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Wednesday, 2 December, 1998, 08:40 GMT
Rebellion over Queen's speech
MPs have backed the Queen's Speech
Liberal Democrat MPs have rebelled against their leader Paddy Ashdown and joined the Tories in voting against the Queen's speech.

The Queen's Speech
The dissenters included Deputy Leader Alan Beith, Rural Affairs spokesman Charles Kennedy and Health spokesman Simon Hughes, as well as Foreign Affairs spokesman Menzies Campbell.

But the government won the backing of the Commons for the speech, which set out its legislative programme for next year.

The Conservatives forced a vote on the speech for the first time last year.

Usually opposition parties propose amendments criticising the proposals but do not force a division.

Paddy Ashdown faces internal criticism
Mr Ashdown is believed to have opposed his MPs joining the Tories, but he was overruled in meetings of the party's 46 MPs last week.

Some 43 of them voted against the speech after a six-day debate. Labour won the vote on the Queen's speech by 317-168. The Tory and Liberal Democrat motions were also crushed by large majorities.

Pressure on parties' pact

The Liberal Democrat leadership said Mr Ashdown was relaxed about the plans to vote against Labour.

A spokesman said MPs wanted to register their disappointment at the failure to deliver bills on freedom of information, the environment, a Food Standards Agency or preparing business for the single currency.

But Lib Dem MPs have criticised their leader over his agreement with Tony Blair for closer co-operation with Labour.

The rebellion by them will place that pact under greater strain.

Earlier, ministers were taunted in the Commons again.

Conservatives seized on moves towards European harmonisation of taxes to accuse the government of "fiddling while Britain's economy slides down".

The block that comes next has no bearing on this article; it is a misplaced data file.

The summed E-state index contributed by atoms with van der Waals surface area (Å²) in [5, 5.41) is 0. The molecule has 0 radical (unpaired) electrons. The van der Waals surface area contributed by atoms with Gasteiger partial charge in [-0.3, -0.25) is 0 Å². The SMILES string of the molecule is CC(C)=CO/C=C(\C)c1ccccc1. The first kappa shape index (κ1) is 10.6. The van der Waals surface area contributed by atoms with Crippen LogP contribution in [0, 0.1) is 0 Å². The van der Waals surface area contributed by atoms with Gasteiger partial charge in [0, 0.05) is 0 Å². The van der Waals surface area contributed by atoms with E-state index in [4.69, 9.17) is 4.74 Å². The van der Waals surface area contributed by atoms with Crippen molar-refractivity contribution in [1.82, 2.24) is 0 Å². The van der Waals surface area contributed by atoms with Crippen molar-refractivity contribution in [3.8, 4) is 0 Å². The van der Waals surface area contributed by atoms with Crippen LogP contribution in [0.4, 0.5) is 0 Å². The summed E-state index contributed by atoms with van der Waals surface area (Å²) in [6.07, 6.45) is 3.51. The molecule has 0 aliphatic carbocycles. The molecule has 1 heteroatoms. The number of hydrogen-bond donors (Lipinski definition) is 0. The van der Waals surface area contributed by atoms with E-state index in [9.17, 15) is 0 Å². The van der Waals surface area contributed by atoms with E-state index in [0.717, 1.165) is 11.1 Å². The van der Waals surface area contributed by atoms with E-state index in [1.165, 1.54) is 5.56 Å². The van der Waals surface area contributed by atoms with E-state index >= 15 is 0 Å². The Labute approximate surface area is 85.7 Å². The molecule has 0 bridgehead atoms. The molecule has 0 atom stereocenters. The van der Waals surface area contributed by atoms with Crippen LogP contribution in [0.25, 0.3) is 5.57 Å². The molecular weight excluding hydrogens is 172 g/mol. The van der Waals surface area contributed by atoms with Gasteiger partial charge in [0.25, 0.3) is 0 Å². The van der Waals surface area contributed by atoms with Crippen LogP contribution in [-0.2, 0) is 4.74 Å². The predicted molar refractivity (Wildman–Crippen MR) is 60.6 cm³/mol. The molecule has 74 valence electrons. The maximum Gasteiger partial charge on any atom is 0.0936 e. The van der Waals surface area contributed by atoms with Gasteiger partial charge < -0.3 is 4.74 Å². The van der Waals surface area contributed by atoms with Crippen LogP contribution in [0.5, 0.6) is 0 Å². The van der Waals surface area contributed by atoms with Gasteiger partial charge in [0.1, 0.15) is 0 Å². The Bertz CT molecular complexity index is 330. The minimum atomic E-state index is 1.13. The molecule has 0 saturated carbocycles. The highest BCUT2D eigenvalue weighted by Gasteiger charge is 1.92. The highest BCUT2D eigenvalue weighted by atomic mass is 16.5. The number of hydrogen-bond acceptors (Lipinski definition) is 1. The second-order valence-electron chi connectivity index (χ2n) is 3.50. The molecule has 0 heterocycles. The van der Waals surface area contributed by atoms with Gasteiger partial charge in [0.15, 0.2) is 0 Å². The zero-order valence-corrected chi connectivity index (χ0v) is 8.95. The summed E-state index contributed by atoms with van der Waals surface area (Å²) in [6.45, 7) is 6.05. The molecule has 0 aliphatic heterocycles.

The government is "fiddling" says Francis Maude
Shadow Chancellor Francis Maude said: "There is a clear commitment in Labour policy documents to taking further a process of tax co-ordination and harmonisation which can only have the effect of increasing Britain's taxes to Continental levels."

Chancellor Gordon Brown has dismissed as "scare stories" suggestions that Britain was to be forced to bring VAT and other taxes into line with the rest of Europe.

Tax 'scaremongering'

On the wider economy, Mr Maude said the government had squandered opportunities to make genuine improvements to health and education services.

Ministers had missed the chance to "mitigate the effects of an economic downturn ... triggered by the government's own blunders," he said.

Barely a day went by without further job losses announced, Mr Maude said.

But, incredibly, he went on, there was not one line in the Queen's speech that would make it easier for a single person to get a job.

But Treasury Chief Secretary Stephen Byers condemned "scaremongering" on EU tax harmonisation.

"This government has made it clear that we will not support any action at European level that will threaten jobs or the competitive position of British business," he said.

"So any tax proposals will need to pass that acid test. Questions of tax require a decision, so there is no question of tax changes that we do not support being imposed on us by Brussels."

Last week, Liberal Democrats leader Paddy Ashdown branded the Queen's speech legislative programme a timid package of measures.

Mr Ashdown has faced internal criticism since announcing closer co-operation with the government two weeks ago.

A party spokesman said: "The decision isn't a big deal as far as we are concerned but it shows we would choose this opportunity to register our dissatisfaction with what's not in the Queen's speech".

See also:

30 Nov 98 | UK Politics
01 Dec 98 | The Economy
01 Dec 98 | UK Politics
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